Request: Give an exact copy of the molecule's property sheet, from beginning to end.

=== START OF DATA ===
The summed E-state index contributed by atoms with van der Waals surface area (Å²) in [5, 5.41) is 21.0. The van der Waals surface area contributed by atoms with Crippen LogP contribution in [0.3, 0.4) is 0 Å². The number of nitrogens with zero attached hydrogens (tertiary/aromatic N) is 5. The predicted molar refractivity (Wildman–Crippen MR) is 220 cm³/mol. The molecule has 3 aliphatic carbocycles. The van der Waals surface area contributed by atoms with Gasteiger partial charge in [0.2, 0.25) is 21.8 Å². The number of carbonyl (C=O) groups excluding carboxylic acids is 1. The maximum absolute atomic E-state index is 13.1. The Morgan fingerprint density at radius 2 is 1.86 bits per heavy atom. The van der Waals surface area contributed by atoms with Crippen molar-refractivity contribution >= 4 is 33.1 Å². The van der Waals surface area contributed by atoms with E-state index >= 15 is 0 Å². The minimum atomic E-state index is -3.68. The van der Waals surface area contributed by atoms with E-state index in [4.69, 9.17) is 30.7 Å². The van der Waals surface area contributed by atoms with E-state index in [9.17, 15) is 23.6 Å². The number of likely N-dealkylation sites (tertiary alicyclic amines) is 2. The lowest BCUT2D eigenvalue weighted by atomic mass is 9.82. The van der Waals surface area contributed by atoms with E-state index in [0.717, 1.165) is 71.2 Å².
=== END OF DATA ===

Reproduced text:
The summed E-state index contributed by atoms with van der Waals surface area (Å²) in [5, 5.41) is 21.0. The van der Waals surface area contributed by atoms with Crippen LogP contribution in [0.3, 0.4) is 0 Å². The number of nitrogens with zero attached hydrogens (tertiary/aromatic N) is 5. The predicted molar refractivity (Wildman–Crippen MR) is 220 cm³/mol. The molecule has 3 aliphatic carbocycles. The van der Waals surface area contributed by atoms with Gasteiger partial charge in [0.2, 0.25) is 21.8 Å². The number of carbonyl (C=O) groups excluding carboxylic acids is 1. The maximum absolute atomic E-state index is 13.1. The Morgan fingerprint density at radius 2 is 1.86 bits per heavy atom. The van der Waals surface area contributed by atoms with Crippen molar-refractivity contribution >= 4 is 33.1 Å². The van der Waals surface area contributed by atoms with E-state index >= 15 is 0 Å². The minimum atomic E-state index is -3.68. The van der Waals surface area contributed by atoms with E-state index in [4.69, 9.17) is 30.7 Å². The van der Waals surface area contributed by atoms with E-state index in [9.17, 15) is 23.6 Å². The number of likely N-dealkylation sites (tertiary alicyclic amines) is 2. The lowest BCUT2D eigenvalue weighted by atomic mass is 9.82. The van der Waals surface area contributed by atoms with E-state index in [0.717, 1.165) is 71.2 Å².